Exonerated man granted special status

June 3, 2009 (CHICAGO) The ruling clears the way for Thaddeus Jimenez to seek compensation for the time he was imprisoned.

Jimenez was 13 years old when he was convicted of the 1993 murder of Eric Morro.

Jimenez was released from custody in May after over 16 years of wrongful confinement . Wednesday, Jimenez was awarded a certificate of innocence by the chief judge of the criminal court of the circuit court of Cook County.

Jimenez is believed to be the youngest person in United States history to be wrongfully convicted and later fully exonerated.

"I feel great," Jimenez said. "I was expecting it, because I'm innocent and there's nothing else that -- you know, it was the right thing to do. I was expecting it. I'm happy what he's done. I feel like I was robbed. Nothing's ever going to make that right. But as far as the courts go he did everything he can do."

Jimenez says his mother Victoria helped keep him going all of the years that he was locked up behind bars.

"I love my mom. She's one of the main reasons I made it throughout these years. She's a strong woman and she's the one with me through thick and thin," said Jimenez.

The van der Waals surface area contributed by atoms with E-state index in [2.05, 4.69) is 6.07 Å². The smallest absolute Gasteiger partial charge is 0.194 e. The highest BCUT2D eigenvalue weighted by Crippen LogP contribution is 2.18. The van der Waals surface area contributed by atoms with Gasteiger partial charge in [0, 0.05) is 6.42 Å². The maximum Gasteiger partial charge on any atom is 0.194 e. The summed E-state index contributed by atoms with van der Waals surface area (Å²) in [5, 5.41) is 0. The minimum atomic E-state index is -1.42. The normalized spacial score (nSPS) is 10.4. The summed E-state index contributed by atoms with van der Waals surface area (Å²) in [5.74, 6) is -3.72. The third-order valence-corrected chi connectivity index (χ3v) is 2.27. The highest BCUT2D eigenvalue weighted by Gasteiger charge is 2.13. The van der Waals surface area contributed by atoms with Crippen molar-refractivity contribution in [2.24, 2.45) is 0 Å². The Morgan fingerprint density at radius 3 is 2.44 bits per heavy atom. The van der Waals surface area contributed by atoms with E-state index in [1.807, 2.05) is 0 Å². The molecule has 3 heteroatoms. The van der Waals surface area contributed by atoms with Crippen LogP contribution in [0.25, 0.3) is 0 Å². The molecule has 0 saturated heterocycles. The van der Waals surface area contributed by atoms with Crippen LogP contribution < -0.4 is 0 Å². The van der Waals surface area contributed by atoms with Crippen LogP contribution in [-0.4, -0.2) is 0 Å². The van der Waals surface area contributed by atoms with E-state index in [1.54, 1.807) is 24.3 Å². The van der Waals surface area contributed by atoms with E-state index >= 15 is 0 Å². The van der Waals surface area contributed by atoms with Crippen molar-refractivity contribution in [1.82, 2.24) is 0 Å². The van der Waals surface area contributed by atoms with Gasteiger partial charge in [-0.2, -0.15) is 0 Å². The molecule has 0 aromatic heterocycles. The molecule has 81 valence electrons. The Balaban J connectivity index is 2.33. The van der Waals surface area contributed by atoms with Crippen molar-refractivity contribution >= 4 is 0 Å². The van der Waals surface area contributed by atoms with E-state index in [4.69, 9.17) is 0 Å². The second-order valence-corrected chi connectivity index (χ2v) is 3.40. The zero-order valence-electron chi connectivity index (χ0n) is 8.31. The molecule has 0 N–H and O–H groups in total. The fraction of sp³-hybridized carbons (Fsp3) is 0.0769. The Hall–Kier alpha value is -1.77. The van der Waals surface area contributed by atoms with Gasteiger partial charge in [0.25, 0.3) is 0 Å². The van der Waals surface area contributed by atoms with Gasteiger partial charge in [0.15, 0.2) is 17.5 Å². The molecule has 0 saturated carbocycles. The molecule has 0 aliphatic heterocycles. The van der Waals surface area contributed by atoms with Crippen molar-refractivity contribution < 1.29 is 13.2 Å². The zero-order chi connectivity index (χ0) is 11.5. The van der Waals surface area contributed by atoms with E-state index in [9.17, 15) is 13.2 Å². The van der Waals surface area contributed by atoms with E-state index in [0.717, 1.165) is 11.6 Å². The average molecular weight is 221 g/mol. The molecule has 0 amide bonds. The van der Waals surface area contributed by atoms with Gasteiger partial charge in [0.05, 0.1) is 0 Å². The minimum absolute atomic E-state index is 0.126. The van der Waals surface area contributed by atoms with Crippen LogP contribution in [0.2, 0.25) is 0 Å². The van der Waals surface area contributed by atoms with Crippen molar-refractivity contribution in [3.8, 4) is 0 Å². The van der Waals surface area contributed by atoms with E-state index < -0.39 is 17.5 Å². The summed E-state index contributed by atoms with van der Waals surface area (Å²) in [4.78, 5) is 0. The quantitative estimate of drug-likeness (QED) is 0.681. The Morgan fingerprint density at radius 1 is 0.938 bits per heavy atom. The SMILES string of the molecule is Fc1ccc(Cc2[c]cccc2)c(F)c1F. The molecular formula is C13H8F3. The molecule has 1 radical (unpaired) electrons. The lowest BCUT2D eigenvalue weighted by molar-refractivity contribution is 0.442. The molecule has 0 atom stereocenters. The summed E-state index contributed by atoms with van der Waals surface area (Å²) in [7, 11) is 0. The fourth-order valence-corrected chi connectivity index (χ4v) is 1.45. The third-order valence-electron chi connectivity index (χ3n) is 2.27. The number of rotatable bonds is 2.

"My heart almost flat lined. He's innocent. I've been trying to say that for 16 years so when I heard it," said Victoria Jimenez, Thaddeus' mother.

A certificate of innocence is the judicial equivalent of a pardon from the governor. It will pave the way for Jimenez to receive state compensation for the years he was wrongfully imprisoned.

"With that certificate, we will now go to the court of claims and seek state compensation for the 16 years he was in prison," said Steve Drizin, The Center On Wrongful Convictions.

Jimenez says he does not want the public to forget the victim, 18-year-old Eric Morro, who was gunned downed in 1993.

"He was killed, lost his life for nothing. My heart goes out to his mother and family," said Jimenez.

Jimenez says, for years, the Morro family believed he was responsible for their son's death.

"Now they know I'm innocent," Jimenez said.

"His innocence was demonstrated by the fact there was no physical evidence ever tying him to the scene. The eyewitnesses have recanted their testimony that he was there and most importantly, another individual, Juan Carlos Torres, was indicted," said Patrick Harrigan, Katten Muchin Rosenman LLP.

Jimenez says he now wants to spend time taking care of his mom, who is a cancer survivor.

Jimenez says he just got his drivers license and is going to all the places he has always wanted to visit in Chicago, including some Cubs games. He got college credits in prison and intends to finish school and earn a bachelor's degree.

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